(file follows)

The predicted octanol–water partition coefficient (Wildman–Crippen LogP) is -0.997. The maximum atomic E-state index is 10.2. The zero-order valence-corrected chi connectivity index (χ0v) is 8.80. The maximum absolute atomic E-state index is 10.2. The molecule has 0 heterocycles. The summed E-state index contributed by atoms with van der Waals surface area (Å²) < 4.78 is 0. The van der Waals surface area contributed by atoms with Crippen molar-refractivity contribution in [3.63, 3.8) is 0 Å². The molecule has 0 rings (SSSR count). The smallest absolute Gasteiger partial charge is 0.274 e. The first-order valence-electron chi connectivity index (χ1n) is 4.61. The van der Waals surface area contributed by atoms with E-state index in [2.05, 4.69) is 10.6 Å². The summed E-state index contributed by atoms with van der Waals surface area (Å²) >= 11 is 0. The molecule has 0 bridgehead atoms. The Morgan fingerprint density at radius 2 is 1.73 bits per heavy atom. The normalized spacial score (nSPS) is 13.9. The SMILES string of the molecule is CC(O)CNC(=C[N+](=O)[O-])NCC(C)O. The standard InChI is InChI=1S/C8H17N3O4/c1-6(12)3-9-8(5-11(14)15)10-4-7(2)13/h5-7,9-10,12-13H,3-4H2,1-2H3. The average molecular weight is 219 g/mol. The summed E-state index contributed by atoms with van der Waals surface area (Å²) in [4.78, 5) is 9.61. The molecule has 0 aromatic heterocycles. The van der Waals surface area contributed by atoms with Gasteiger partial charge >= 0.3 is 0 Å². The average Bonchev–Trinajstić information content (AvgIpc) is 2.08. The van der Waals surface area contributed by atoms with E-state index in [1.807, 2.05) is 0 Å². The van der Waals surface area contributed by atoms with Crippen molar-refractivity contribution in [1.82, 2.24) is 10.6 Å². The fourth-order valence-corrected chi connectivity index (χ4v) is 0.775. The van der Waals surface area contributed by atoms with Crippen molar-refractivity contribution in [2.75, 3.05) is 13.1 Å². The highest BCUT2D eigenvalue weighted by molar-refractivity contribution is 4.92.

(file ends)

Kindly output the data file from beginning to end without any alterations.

The predicted octanol–water partition coefficient (Wildman–Crippen LogP) is -0.997. The maximum atomic E-state index is 10.2. The zero-order valence-corrected chi connectivity index (χ0v) is 8.80. The maximum absolute atomic E-state index is 10.2. The molecule has 0 heterocycles. The summed E-state index contributed by atoms with van der Waals surface area (Å²) < 4.78 is 0. The van der Waals surface area contributed by atoms with Crippen molar-refractivity contribution in [3.63, 3.8) is 0 Å². The molecule has 0 rings (SSSR count). The smallest absolute Gasteiger partial charge is 0.274 e. The first-order valence-electron chi connectivity index (χ1n) is 4.61. The van der Waals surface area contributed by atoms with E-state index in [2.05, 4.69) is 10.6 Å². The summed E-state index contributed by atoms with van der Waals surface area (Å²) >= 11 is 0. The molecule has 0 bridgehead atoms. The Morgan fingerprint density at radius 2 is 1.73 bits per heavy atom. The normalized spacial score (nSPS) is 13.9. The SMILES string of the molecule is CC(O)CNC(=C[N+](=O)[O-])NCC(C)O. The standard InChI is InChI=1S/C8H17N3O4/c1-6(12)3-9-8(5-11(14)15)10-4-7(2)13/h5-7,9-10,12-13H,3-4H2,1-2H3. The average molecular weight is 219 g/mol. The summed E-state index contributed by atoms with van der Waals surface area (Å²) in [4.78, 5) is 9.61. The molecule has 0 aromatic heterocycles. The van der Waals surface area contributed by atoms with Gasteiger partial charge >= 0.3 is 0 Å². The average Bonchev–Trinajstić information content (AvgIpc) is 2.08. The van der Waals surface area contributed by atoms with E-state index in [1.807, 2.05) is 0 Å². The van der Waals surface area contributed by atoms with Crippen molar-refractivity contribution in [1.82, 2.24) is 10.6 Å². The fourth-order valence-corrected chi connectivity index (χ4v) is 0.775. The van der Waals surface area contributed by atoms with Crippen molar-refractivity contribution in [2.75, 3.05) is 13.1 Å². The highest BCUT2D eigenvalue weighted by molar-refractivity contribution is 4.92.